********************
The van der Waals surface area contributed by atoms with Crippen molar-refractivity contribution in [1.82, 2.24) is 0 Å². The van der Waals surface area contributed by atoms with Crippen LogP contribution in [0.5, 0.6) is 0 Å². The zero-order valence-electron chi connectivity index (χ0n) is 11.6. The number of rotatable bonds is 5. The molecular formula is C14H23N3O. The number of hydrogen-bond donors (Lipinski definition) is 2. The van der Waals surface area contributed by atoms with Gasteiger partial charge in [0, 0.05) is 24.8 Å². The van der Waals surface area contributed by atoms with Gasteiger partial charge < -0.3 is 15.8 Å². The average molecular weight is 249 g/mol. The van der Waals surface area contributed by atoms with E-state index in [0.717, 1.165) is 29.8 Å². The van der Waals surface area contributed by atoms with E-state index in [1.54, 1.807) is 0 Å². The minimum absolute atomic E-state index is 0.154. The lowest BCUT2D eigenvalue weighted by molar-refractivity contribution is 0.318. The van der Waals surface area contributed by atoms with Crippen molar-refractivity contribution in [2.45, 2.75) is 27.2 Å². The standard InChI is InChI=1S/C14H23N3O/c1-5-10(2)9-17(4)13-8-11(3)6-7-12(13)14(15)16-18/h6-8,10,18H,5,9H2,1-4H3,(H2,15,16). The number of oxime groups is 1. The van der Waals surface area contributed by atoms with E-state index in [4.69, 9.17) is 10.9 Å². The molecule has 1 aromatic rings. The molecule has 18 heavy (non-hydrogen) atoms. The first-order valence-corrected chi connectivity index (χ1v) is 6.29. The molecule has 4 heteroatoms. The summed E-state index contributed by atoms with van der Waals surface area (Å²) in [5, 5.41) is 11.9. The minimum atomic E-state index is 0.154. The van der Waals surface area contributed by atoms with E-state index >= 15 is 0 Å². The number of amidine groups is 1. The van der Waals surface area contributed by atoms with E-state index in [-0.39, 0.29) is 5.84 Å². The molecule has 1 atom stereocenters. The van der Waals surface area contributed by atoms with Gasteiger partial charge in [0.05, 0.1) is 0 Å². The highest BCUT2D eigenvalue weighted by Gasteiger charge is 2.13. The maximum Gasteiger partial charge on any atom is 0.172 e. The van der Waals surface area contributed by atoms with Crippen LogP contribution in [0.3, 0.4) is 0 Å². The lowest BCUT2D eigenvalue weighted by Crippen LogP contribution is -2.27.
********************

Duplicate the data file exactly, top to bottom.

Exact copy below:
The van der Waals surface area contributed by atoms with Crippen molar-refractivity contribution in [1.82, 2.24) is 0 Å². The van der Waals surface area contributed by atoms with Crippen LogP contribution in [0.5, 0.6) is 0 Å². The zero-order valence-electron chi connectivity index (χ0n) is 11.6. The number of rotatable bonds is 5. The molecular formula is C14H23N3O. The number of hydrogen-bond donors (Lipinski definition) is 2. The van der Waals surface area contributed by atoms with Gasteiger partial charge in [0, 0.05) is 24.8 Å². The van der Waals surface area contributed by atoms with Gasteiger partial charge < -0.3 is 15.8 Å². The average molecular weight is 249 g/mol. The van der Waals surface area contributed by atoms with E-state index in [0.717, 1.165) is 29.8 Å². The van der Waals surface area contributed by atoms with E-state index in [1.54, 1.807) is 0 Å². The minimum absolute atomic E-state index is 0.154. The lowest BCUT2D eigenvalue weighted by molar-refractivity contribution is 0.318. The van der Waals surface area contributed by atoms with Crippen molar-refractivity contribution in [2.45, 2.75) is 27.2 Å². The standard InChI is InChI=1S/C14H23N3O/c1-5-10(2)9-17(4)13-8-11(3)6-7-12(13)14(15)16-18/h6-8,10,18H,5,9H2,1-4H3,(H2,15,16). The number of oxime groups is 1. The van der Waals surface area contributed by atoms with E-state index in [4.69, 9.17) is 10.9 Å². The molecule has 1 aromatic rings. The molecule has 18 heavy (non-hydrogen) atoms. The first-order valence-corrected chi connectivity index (χ1v) is 6.29. The molecule has 4 heteroatoms. The summed E-state index contributed by atoms with van der Waals surface area (Å²) in [5, 5.41) is 11.9. The minimum atomic E-state index is 0.154. The van der Waals surface area contributed by atoms with E-state index >= 15 is 0 Å². The number of amidine groups is 1. The van der Waals surface area contributed by atoms with E-state index in [-0.39, 0.29) is 5.84 Å². The molecule has 1 atom stereocenters. The van der Waals surface area contributed by atoms with Gasteiger partial charge in [0.05, 0.1) is 0 Å². The highest BCUT2D eigenvalue weighted by Gasteiger charge is 2.13. The maximum Gasteiger partial charge on any atom is 0.172 e. The van der Waals surface area contributed by atoms with Crippen LogP contribution in [0.3, 0.4) is 0 Å². The lowest BCUT2D eigenvalue weighted by Crippen LogP contribution is -2.27.